In our Residential Treatment Center we provide a home with intensive structure and emotional support to approximately 100 boys and girls ages 5-20, who face emotional and behavioral challenges including Attention Deficit Hyperactivity Disorder (ADHD), Bipolar Disorder, Autism, Depression, Pervasive Developmental Disorder, Anxiety and Social Phobia, and Post-Traumatic Stress Disorder.
     Green Chimneys offers an array of support services to help these children learn to cope with their challenges, develop self-esteem, take care of themselves and those around them, and ultimately, live healthy and productive lives. We provide students with individual, group and family counseling, occupational therapy, speech therapy, and medical, dental, and psychological services.
     
     Farm and Wildlife Center
     Animal Assisted Activities Programs - Brewster and Carmel: Through our world-renowned nature-based farm and garden activities, children begin to reconnect with other living beings, nurture, develop self-esteem, and reestablish the basis for healthy relationships with other children and adults. Domesticated animals, such as horses, sheep, goats, chickens, dogs, and other farm animals provide close contact with our children. Animal welfare is at the core of our mission and great lengths are taken so each animal receives the utmost nutrition, housing and veterinary care.
     
     Wildlife Rescue and Rehabilitation Center - Brewster, NY:
     The Center is dedicated to caring for injured and orphaned Birds of Prey (including falcons, eagles, and owls), fowl, reptiles, and wild animals while teaching children that not all animals are there to be handled, but should be treated with respect. Whenever possible, rehabilitated wildlife is released back into the wild by the children who assisted with the animal's care. This release is often timed to coincide with the child's discharge from Green Chimneys and serves as a wonderful parallel between the animal and child's healing during their time with us.
     
     Boni-Bel Farm and Country Store - Brewster, NY
     Boni-Bel Farm is a working organic farm which produces vegetables, fruit, maple syrup, and honey for use in our kitchen, life skills classroom, and to be sold at our Country Store. Boni-Bel provides learning opportunities for all of our youth, particularly for our high school students enrolled in our Vocational Education Program.
     
     The Sam and Myra Ross Institute at Green Chimneys - Brewster and Carmel, NY:
     Dedicated to education and research on the human connection to animals and the natural world, the Institute researches, implements, and promotes a model for effective animal- and nature-based programming and treatment for children with special needs. Our Farm Internship Program provides 20 interns, 21 years of age and older, with an introduction to the theoretical and practical principles of incorporating animals, plants, and the natural world into the re-education, socialization, and treatment of children experiencing crisis in their lives.
     
     Dog Interaction Program - Brewster, NY
     The Green Chimneys Dog Interaction Program allows students and residents to be actively involved in the everyday care, socialization, and training of shelter dogs to help them become accustomed to human interaction, learn basic commands, and become ready for adoption into loving homes. An interdepartmental team of therapists, teachers, dorm and recreation staff, and farm staff supervises children in daily care and recreation activities with the dogs during school hours, as well as interaction in the dorms in the evening.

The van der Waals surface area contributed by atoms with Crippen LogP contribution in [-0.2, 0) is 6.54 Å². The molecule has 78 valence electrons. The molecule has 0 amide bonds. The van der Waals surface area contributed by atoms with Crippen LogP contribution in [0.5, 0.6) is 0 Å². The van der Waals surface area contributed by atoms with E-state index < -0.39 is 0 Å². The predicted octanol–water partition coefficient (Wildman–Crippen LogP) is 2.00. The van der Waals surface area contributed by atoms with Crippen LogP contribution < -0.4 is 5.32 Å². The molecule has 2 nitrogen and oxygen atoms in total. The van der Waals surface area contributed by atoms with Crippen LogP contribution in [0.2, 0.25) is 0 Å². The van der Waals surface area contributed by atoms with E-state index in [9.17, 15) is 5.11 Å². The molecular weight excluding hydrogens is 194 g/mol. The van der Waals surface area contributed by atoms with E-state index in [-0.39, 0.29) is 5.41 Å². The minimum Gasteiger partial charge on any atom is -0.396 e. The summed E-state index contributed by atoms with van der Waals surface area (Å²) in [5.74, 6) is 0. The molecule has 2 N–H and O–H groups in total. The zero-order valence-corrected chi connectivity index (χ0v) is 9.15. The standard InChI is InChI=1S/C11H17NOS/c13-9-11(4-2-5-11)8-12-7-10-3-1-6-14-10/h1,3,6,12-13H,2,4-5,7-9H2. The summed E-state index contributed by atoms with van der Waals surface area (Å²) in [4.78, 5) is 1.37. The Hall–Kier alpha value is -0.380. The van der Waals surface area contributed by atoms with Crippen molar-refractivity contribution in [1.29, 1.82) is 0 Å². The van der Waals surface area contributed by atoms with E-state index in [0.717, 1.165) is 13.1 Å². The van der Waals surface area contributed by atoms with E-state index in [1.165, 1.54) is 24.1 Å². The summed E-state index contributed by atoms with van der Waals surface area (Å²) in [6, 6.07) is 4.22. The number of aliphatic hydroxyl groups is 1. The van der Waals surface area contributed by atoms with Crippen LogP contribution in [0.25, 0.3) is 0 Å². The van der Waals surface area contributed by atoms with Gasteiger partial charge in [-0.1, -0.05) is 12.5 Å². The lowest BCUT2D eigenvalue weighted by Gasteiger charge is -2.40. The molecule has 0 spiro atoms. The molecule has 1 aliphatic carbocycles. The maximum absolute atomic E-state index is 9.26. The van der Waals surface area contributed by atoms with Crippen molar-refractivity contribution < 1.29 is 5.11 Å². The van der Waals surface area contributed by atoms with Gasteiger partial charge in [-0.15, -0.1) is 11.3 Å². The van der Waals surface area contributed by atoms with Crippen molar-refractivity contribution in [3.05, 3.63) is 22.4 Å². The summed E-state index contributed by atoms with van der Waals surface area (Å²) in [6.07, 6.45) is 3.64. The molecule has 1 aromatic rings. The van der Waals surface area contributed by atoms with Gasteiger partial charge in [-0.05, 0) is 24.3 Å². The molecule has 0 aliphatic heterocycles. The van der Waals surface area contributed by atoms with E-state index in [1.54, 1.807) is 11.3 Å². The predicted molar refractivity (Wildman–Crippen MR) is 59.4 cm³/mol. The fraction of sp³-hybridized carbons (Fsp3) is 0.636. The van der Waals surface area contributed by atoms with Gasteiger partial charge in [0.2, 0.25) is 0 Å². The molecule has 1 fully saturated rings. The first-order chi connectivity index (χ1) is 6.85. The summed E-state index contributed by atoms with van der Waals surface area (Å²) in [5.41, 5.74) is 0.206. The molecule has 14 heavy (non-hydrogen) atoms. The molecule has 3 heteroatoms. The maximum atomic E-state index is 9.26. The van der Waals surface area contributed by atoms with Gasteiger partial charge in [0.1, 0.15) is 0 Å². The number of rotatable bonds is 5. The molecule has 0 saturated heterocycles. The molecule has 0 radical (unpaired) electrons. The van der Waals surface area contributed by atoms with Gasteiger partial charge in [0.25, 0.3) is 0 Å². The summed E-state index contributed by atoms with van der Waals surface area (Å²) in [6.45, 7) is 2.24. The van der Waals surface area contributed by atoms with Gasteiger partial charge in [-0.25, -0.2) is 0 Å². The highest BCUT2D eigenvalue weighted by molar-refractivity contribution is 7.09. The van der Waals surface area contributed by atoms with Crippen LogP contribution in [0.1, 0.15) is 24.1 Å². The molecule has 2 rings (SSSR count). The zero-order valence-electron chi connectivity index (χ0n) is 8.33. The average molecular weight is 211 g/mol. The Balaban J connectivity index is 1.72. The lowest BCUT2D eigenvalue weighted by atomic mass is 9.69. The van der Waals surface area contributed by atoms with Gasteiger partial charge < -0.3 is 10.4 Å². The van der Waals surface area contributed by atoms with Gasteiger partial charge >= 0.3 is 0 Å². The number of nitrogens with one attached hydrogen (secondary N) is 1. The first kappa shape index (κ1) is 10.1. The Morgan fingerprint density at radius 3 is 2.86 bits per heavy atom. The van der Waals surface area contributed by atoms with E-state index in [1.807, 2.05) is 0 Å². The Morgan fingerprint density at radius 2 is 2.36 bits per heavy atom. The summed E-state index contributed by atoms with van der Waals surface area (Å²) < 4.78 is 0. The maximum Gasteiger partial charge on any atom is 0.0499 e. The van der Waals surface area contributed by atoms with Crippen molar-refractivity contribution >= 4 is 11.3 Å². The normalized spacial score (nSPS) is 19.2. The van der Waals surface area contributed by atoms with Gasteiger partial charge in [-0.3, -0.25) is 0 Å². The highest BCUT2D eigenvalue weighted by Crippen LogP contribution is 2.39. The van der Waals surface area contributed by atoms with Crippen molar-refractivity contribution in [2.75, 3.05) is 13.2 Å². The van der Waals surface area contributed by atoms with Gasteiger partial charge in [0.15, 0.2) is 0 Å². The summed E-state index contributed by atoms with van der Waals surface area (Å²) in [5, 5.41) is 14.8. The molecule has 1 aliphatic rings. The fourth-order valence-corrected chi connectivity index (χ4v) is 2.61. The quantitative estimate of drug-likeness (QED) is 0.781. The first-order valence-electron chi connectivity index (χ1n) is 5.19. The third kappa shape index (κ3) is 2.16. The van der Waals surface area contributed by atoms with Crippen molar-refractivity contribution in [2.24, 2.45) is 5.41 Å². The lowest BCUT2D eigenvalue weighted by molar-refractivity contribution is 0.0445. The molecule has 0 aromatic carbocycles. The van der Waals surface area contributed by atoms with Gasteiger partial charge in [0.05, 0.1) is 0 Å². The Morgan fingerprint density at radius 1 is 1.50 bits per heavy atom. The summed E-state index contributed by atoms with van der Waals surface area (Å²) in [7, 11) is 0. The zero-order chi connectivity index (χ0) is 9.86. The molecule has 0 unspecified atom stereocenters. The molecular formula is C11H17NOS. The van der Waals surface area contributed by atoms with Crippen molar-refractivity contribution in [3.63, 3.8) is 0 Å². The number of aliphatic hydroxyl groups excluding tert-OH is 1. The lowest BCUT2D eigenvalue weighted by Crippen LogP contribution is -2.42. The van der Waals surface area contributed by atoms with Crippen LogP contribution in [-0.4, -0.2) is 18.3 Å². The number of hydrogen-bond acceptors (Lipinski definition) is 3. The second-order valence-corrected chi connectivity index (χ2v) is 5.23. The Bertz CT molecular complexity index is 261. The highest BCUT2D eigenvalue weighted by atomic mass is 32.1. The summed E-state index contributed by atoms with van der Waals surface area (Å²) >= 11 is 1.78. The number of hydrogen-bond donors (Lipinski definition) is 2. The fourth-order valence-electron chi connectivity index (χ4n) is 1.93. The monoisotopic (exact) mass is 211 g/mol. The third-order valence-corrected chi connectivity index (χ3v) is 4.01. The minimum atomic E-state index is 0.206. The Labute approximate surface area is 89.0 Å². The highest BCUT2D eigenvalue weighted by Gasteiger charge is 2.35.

Clearpool Environmental Education Center - Carmel, NY:
     Clearpool is an ideal, nature-filled campus located on more than 250 acres of pristine woodland 60 miles north of New York City. In October 2011, Clearpool became the fourth Model Forest site established in the New York City Water Supply region. Model Forest sites are dedicated to supporting environmental education and encouraging stewardship of the Croton Watershed. Green Chimneys runs its Partner School Program for Environmental Education at Clearpool, in which we partner with public schools from throughout New York City and the Hudson Valley to teach a science curriculum aligned with NYS STEM learning standards and reinforced with hands-on learning. Approximately 1,000 NYC middle-school students participate each year. We also help teachers and students work on their communication, team building, and problem solving skills utilizing our adventure education program.
     
     Community Based Services - Putnam County, NY (Approximately 400 youth receive direct services annually):
     CBS serves at-risk youth in Putnam County including runaway, homeless, foster care, seriously emotionally disturbed, and juvenile delinquent youth and their families by providing emergency shelter, transitional housing, counseling, referrals to services, a community outreach center, case management, therapeutic recreation, after-school programs, and other supportive services.
     
     Special Events open to the General Public (more than 4,000 community members attend events each year)--
     Green Chimneys hosts family-friendly events throughout the year including Birds of Prey Day, 4H Presentations, Senior Day, Little Folk Farm Days, Harvest Festival, and nature-focused weekend programs at Clearpool. We encourage visitors to our Brewster campus on weekends from 10 a.m. to 3 p.m.
     
     Nature's Nursery (130 children attend annually)-- Preschool, Kindergarten and before/after school programs for children ages 3-12. Enriching, age-appropriate activities are provided in a dynamic setting which supports social, physical, and emotional growth and a solid foundation for learning.